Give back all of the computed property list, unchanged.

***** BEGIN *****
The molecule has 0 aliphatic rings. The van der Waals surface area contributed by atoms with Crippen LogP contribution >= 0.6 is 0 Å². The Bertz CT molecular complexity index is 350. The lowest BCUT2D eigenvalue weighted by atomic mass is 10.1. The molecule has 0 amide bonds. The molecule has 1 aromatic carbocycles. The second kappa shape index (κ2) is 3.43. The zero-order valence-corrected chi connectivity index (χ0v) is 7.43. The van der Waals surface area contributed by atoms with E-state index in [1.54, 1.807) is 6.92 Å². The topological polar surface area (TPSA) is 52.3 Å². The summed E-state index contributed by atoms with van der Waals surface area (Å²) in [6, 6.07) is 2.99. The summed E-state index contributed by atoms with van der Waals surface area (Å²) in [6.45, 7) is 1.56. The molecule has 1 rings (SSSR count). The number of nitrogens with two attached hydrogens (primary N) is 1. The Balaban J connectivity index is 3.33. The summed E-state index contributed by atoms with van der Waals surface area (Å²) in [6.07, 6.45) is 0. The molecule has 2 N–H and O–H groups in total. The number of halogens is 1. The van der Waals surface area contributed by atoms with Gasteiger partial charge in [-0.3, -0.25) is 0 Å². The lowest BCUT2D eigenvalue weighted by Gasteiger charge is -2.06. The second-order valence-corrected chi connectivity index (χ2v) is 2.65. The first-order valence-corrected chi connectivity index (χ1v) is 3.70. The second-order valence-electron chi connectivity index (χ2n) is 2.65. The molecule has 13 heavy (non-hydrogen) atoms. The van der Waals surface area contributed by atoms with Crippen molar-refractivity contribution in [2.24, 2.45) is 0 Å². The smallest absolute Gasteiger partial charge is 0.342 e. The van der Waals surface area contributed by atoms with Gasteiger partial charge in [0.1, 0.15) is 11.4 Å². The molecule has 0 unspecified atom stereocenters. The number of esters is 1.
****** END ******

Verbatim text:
The molecule has 0 aliphatic rings. The van der Waals surface area contributed by atoms with Crippen LogP contribution >= 0.6 is 0 Å². The Bertz CT molecular complexity index is 350. The lowest BCUT2D eigenvalue weighted by atomic mass is 10.1. The molecule has 0 amide bonds. The molecule has 1 aromatic carbocycles. The second kappa shape index (κ2) is 3.43. The zero-order valence-corrected chi connectivity index (χ0v) is 7.43. The van der Waals surface area contributed by atoms with E-state index in [1.54, 1.807) is 6.92 Å². The topological polar surface area (TPSA) is 52.3 Å². The summed E-state index contributed by atoms with van der Waals surface area (Å²) in [6, 6.07) is 2.99. The summed E-state index contributed by atoms with van der Waals surface area (Å²) in [6.45, 7) is 1.56. The molecule has 1 rings (SSSR count). The number of nitrogens with two attached hydrogens (primary N) is 1. The Balaban J connectivity index is 3.33. The summed E-state index contributed by atoms with van der Waals surface area (Å²) in [6.07, 6.45) is 0. The molecule has 2 N–H and O–H groups in total. The number of halogens is 1. The van der Waals surface area contributed by atoms with Gasteiger partial charge in [-0.3, -0.25) is 0 Å². The lowest BCUT2D eigenvalue weighted by Gasteiger charge is -2.06. The second-order valence-corrected chi connectivity index (χ2v) is 2.65. The first-order valence-corrected chi connectivity index (χ1v) is 3.70. The second-order valence-electron chi connectivity index (χ2n) is 2.65. The molecule has 13 heavy (non-hydrogen) atoms. The van der Waals surface area contributed by atoms with Crippen molar-refractivity contribution in [2.24, 2.45) is 0 Å². The smallest absolute Gasteiger partial charge is 0.342 e. The van der Waals surface area contributed by atoms with Gasteiger partial charge in [0.1, 0.15) is 11.4 Å². The molecule has 0 unspecified atom stereocenters. The number of esters is 1.